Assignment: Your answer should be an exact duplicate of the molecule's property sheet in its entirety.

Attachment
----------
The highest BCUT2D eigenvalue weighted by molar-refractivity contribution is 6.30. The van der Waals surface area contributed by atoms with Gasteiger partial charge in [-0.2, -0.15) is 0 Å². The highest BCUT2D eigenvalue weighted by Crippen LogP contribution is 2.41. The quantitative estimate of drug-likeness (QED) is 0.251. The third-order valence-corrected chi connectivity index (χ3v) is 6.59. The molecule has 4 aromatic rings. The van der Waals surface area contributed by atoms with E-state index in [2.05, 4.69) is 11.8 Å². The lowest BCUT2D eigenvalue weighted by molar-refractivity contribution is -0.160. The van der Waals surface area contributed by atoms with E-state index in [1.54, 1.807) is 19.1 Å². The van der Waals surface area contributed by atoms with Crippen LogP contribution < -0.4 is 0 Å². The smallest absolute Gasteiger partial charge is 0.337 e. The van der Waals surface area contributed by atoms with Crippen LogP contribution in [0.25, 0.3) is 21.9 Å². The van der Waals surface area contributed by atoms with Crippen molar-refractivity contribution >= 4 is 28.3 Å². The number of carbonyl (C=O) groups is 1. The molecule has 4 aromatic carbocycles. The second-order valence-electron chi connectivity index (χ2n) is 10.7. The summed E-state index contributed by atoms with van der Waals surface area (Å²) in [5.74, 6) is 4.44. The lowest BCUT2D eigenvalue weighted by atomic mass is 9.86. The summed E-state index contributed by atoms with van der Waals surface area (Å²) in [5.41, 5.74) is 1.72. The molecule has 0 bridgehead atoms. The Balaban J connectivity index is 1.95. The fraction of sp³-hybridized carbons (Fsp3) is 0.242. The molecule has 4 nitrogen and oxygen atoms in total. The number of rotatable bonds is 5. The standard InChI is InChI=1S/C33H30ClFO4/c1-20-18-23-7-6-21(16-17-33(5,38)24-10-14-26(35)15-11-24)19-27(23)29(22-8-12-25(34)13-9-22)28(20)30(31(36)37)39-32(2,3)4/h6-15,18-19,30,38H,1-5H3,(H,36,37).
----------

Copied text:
The highest BCUT2D eigenvalue weighted by molar-refractivity contribution is 6.30. The van der Waals surface area contributed by atoms with Gasteiger partial charge in [-0.2, -0.15) is 0 Å². The highest BCUT2D eigenvalue weighted by Crippen LogP contribution is 2.41. The quantitative estimate of drug-likeness (QED) is 0.251. The third-order valence-corrected chi connectivity index (χ3v) is 6.59. The molecule has 4 aromatic rings. The van der Waals surface area contributed by atoms with E-state index in [2.05, 4.69) is 11.8 Å². The lowest BCUT2D eigenvalue weighted by molar-refractivity contribution is -0.160. The van der Waals surface area contributed by atoms with E-state index in [1.54, 1.807) is 19.1 Å². The van der Waals surface area contributed by atoms with Crippen LogP contribution < -0.4 is 0 Å². The smallest absolute Gasteiger partial charge is 0.337 e. The van der Waals surface area contributed by atoms with Crippen LogP contribution in [0.25, 0.3) is 21.9 Å². The van der Waals surface area contributed by atoms with Crippen molar-refractivity contribution >= 4 is 28.3 Å². The number of carbonyl (C=O) groups is 1. The molecule has 4 aromatic carbocycles. The second-order valence-electron chi connectivity index (χ2n) is 10.7. The summed E-state index contributed by atoms with van der Waals surface area (Å²) in [5.74, 6) is 4.44. The lowest BCUT2D eigenvalue weighted by atomic mass is 9.86. The summed E-state index contributed by atoms with van der Waals surface area (Å²) in [5.41, 5.74) is 1.72. The molecule has 0 bridgehead atoms. The Balaban J connectivity index is 1.95. The fraction of sp³-hybridized carbons (Fsp3) is 0.242. The molecule has 4 nitrogen and oxygen atoms in total. The number of rotatable bonds is 5. The standard InChI is InChI=1S/C33H30ClFO4/c1-20-18-23-7-6-21(16-17-33(5,38)24-10-14-26(35)15-11-24)19-27(23)29(22-8-12-25(34)13-9-22)28(20)30(31(36)37)39-32(2,3)4/h6-15,18-19,30,38H,1-5H3,(H,36,37).